Improving learner outcomes

Your 6-point plan to support teacher wellbeing

Jacqui Webber-Gant

Author Jacqui Webber-Gant

Date 15th Aug 2019

1 comments


We all know how closely pupil attainment is linked with the wellbeing of school staff - happy, motivated teachers make happy, motivated and more confident pupils. Yet, the publication of the second Teacher Wellbeing Index has indicated a sharp rise in the poor mental health of school staff reporting that:

  • 74% of teachers are unable to switch off and relax contributing to a negative work/life
  • 65% of education professionals were not confident in disclosing unmanageable stress or mental health problems to their employer
  • 57% of teachers have considered leaving the sector within the past two years because of health pressures.

A 6-point plan for school leaders

So what needs to change? The Index has reported that high workload, high levels of stress and the need for a better work/life balance are the main issues that need to be resolved to improve wellbeing for school staff.

Interestingly enough professionals working in special schools who responded in the survey were generally less stressed and more optimistic than their counterparts in other schools, although the recurring issues of high workload and poor work life balance were still raised.

With this in mind, the index makes the following recommendations for school leaders to help improve employee wellbeing in their school:

1) introduce a mandatory provision of personal mental health and wellbeing guidance within initial teacher training

2) regulators to prioritise staff wellbeing in their assessments and measure this against an evidence-based framework

3) annual staff surveys to become statutory in all schools and colleges with senior leaders acting on the issues identified in an open and transparent way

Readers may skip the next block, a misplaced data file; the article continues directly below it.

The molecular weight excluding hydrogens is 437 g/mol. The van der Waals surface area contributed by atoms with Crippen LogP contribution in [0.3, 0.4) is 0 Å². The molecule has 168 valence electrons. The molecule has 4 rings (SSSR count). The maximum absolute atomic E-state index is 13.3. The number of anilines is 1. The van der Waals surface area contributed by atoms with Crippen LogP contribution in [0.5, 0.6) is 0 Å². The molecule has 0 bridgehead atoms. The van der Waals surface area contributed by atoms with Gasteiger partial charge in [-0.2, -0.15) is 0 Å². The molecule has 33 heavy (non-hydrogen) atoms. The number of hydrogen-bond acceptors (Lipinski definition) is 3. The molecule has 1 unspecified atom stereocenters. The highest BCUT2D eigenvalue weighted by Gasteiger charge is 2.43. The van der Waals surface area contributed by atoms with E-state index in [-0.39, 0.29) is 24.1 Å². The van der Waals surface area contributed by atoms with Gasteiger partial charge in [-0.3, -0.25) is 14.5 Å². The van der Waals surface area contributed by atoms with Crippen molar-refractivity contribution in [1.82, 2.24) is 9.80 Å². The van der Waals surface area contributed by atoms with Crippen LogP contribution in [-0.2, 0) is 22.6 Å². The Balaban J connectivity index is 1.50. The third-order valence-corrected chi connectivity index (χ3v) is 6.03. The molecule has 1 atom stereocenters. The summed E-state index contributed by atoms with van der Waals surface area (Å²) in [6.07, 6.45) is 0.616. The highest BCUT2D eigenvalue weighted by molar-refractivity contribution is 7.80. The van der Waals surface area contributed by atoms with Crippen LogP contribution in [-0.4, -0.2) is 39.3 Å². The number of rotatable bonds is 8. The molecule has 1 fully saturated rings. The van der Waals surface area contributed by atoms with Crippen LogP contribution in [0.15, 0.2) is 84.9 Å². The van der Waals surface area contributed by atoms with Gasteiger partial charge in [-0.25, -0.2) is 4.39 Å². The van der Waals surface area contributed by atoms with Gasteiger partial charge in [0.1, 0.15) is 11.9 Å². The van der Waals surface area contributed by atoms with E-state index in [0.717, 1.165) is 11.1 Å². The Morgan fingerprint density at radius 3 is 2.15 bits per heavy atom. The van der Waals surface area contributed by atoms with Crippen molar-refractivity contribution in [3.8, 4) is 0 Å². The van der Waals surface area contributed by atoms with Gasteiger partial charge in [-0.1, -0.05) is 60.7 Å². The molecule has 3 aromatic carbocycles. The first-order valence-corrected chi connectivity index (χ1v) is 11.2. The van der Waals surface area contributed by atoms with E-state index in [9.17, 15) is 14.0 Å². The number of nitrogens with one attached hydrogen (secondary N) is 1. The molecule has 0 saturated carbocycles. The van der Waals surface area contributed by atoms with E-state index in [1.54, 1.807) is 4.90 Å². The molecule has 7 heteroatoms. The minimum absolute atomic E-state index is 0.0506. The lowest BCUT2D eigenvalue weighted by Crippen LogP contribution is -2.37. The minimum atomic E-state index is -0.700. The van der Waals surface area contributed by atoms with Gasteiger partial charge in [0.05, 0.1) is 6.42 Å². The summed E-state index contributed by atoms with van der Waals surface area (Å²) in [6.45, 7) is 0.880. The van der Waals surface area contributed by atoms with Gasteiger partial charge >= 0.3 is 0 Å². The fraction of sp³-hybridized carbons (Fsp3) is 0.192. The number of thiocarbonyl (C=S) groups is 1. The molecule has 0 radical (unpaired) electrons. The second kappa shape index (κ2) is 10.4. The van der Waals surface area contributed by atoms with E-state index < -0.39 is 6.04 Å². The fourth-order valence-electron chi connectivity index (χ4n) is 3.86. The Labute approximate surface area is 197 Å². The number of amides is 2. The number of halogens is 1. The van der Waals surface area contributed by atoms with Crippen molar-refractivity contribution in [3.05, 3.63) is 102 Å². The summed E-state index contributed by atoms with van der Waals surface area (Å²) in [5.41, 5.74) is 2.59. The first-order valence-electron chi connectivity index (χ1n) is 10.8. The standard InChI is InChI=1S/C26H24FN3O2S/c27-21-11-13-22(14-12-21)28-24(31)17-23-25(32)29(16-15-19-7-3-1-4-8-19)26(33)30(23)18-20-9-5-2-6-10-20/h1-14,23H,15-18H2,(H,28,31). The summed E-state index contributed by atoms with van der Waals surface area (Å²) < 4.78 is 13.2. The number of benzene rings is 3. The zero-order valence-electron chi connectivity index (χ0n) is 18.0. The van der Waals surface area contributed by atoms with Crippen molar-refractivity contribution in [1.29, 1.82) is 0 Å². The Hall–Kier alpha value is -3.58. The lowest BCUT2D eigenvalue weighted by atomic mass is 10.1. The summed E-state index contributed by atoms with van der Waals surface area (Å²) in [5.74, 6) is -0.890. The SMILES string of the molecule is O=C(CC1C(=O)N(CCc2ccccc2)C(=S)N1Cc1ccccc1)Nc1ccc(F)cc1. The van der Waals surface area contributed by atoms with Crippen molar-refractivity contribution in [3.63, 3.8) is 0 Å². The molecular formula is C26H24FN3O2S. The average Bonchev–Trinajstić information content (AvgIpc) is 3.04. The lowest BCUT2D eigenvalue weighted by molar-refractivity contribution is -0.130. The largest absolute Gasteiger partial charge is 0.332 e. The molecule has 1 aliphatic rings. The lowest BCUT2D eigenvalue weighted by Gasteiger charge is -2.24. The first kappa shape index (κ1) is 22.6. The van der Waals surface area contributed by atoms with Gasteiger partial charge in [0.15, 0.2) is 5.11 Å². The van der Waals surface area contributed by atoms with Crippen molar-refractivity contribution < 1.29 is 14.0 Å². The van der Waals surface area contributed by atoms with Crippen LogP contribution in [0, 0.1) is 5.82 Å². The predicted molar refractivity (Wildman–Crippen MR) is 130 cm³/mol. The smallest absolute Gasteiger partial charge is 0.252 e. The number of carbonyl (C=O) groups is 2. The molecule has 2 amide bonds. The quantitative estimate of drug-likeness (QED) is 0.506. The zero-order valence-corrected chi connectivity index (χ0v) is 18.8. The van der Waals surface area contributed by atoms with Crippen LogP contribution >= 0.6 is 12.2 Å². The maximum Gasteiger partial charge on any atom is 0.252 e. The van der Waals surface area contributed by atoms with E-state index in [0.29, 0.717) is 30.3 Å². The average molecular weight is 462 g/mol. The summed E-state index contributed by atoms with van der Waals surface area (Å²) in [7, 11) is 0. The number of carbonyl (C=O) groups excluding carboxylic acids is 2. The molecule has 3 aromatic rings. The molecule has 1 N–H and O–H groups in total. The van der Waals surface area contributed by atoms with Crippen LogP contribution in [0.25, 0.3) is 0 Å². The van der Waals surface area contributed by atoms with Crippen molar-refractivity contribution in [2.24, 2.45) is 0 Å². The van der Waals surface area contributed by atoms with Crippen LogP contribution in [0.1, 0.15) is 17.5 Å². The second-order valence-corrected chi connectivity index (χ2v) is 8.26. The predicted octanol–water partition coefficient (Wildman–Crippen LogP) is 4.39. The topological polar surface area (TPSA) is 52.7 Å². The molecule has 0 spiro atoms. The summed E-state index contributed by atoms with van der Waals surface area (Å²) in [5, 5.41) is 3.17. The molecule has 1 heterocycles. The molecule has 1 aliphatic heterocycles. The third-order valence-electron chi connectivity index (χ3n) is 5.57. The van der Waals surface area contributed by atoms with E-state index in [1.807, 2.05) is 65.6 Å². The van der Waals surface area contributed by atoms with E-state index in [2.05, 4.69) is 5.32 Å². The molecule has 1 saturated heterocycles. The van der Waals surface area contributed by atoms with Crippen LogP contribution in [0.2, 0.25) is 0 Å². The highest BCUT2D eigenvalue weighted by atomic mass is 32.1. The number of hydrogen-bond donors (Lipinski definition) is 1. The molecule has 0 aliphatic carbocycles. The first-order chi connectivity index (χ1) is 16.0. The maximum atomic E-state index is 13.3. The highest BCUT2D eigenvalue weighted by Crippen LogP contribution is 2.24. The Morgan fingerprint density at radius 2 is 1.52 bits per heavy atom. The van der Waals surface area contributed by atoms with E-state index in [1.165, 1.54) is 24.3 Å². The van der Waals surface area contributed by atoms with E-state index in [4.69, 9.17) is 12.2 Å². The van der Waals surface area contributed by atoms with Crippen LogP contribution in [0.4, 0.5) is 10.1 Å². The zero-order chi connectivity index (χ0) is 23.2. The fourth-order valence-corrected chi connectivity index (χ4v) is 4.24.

4) increased awareness, knowledge and signposting to external support services

5) access to an external Employee Assistance Programme for all staff in schools and colleges

6) access to facilitated peer support programmes for all leaders in schools and colleges.

Help and support

There is no one-size-fits-all solution and changing a school’s culture may take time, but school leaders can support staff wellbeing in a number of ways. Establishing a benchmark in employee mental health through a staff survey is a great start and will allow a clear direction of travel. This will also provide a year on year measure of improvement and impact.

Secondly, it’s vital to provide good training and development opportunities for staff at every level.  Often, opportunities can be reduced due to increasing budget pressures, however, studies show that continuing professional development increases job satisfaction and contributes to good health and wellbeing.

Finally, giving staff immediate access to a range of support services including counselling and management support will further support your employees and help make a happier school environment for staff and pupils.
 

Further reading

School leaders and teachers can visit Mentally Healthy Schools for more help and support on supporting staff wellbeing.  

Read and download a copy of the 2018 Teacher Wellbeing Index.


Supporting Wellbeing and Mental Health in Schools

Help develop a whole school approach to wellbeing and mental health for pupils with our Supporting Wellbeing and Mental Health in Schools course. Our new course has been designed to provide school staff with the practical tools and strategies they need to help improve the outcomes for children who need mental health support.

About the author

Jacqui is a Director of OnLineTraining. Contact Jacqui at training@oltinternational.net or on Twitter @Team_OLT.


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  • Simone Pengraeve said on: 20th Aug 2019 at 20:12

    Sadly this is all too familiar to me and in my experience as a teacher in SEN many teachers and fellow colleagues are struggling with mental health and well being because of the poor work/life balance. It is becoming harder to achieve because the demands are increasing at an incredible rate. Funding issues exacerbate the situation with resources being stretched beyond reasonable. Staff wellbeing has to be prioritised but this is hugely challenging with all the other demands we all have to manage.


    • OLT
      OLT said on: 21st Aug 2019 at 13:04
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      Hi Simon. Thank you for your response. It’s distressing to hear about so many mental health issues affecting hard working teachers, and we appreciate your comments on the subject.We also understand just how difficult it is for teaching staff to find the time and support that they need, which is why we felt it important to raise awareness of all these issues and the findings from the Teacher Wellbeing Index.


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